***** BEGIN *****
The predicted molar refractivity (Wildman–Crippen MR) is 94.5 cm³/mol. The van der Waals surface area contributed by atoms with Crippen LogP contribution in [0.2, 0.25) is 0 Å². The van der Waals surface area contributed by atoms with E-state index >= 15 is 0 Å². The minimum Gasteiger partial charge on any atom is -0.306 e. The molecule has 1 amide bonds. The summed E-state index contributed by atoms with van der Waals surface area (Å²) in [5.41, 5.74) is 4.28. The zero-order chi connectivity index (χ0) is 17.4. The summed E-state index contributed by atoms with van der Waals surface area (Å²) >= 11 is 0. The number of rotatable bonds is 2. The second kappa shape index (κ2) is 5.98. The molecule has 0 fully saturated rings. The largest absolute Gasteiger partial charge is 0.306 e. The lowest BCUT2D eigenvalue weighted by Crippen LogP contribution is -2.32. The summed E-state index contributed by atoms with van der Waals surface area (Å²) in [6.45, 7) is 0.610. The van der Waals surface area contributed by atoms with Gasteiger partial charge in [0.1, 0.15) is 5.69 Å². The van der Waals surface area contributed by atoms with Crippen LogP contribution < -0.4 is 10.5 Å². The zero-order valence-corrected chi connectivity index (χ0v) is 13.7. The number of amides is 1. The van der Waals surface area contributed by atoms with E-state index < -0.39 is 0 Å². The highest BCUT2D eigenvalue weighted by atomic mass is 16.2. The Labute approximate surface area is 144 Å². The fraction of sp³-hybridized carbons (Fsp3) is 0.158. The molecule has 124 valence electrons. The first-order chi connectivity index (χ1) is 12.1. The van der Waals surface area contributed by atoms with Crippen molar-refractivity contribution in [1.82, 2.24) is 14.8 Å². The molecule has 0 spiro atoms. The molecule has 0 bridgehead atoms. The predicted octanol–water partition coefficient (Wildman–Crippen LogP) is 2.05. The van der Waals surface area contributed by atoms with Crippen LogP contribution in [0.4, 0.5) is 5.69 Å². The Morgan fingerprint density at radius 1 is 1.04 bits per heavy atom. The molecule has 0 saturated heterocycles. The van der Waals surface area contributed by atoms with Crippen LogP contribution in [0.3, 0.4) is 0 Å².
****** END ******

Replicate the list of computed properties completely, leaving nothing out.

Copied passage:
The predicted molar refractivity (Wildman–Crippen MR) is 94.5 cm³/mol. The van der Waals surface area contributed by atoms with Crippen LogP contribution in [0.2, 0.25) is 0 Å². The van der Waals surface area contributed by atoms with E-state index >= 15 is 0 Å². The minimum Gasteiger partial charge on any atom is -0.306 e. The molecule has 1 amide bonds. The summed E-state index contributed by atoms with van der Waals surface area (Å²) in [5.41, 5.74) is 4.28. The zero-order chi connectivity index (χ0) is 17.4. The summed E-state index contributed by atoms with van der Waals surface area (Å²) >= 11 is 0. The number of rotatable bonds is 2. The second kappa shape index (κ2) is 5.98. The molecule has 0 fully saturated rings. The largest absolute Gasteiger partial charge is 0.306 e. The lowest BCUT2D eigenvalue weighted by Crippen LogP contribution is -2.32. The summed E-state index contributed by atoms with van der Waals surface area (Å²) in [6.45, 7) is 0.610. The van der Waals surface area contributed by atoms with Gasteiger partial charge in [0.1, 0.15) is 5.69 Å². The van der Waals surface area contributed by atoms with Crippen LogP contribution < -0.4 is 10.5 Å². The zero-order valence-corrected chi connectivity index (χ0v) is 13.7. The number of amides is 1. The van der Waals surface area contributed by atoms with E-state index < -0.39 is 0 Å². The highest BCUT2D eigenvalue weighted by atomic mass is 16.2. The Labute approximate surface area is 144 Å². The fraction of sp³-hybridized carbons (Fsp3) is 0.158. The molecule has 124 valence electrons. The first-order chi connectivity index (χ1) is 12.1. The van der Waals surface area contributed by atoms with Crippen molar-refractivity contribution in [1.82, 2.24) is 14.8 Å². The molecule has 0 spiro atoms. The molecule has 0 bridgehead atoms. The predicted octanol–water partition coefficient (Wildman–Crippen LogP) is 2.05. The van der Waals surface area contributed by atoms with Crippen LogP contribution in [0.4, 0.5) is 5.69 Å². The Morgan fingerprint density at radius 1 is 1.04 bits per heavy atom. The molecule has 0 saturated heterocycles. The van der Waals surface area contributed by atoms with Crippen LogP contribution in [0.3, 0.4) is 0 Å².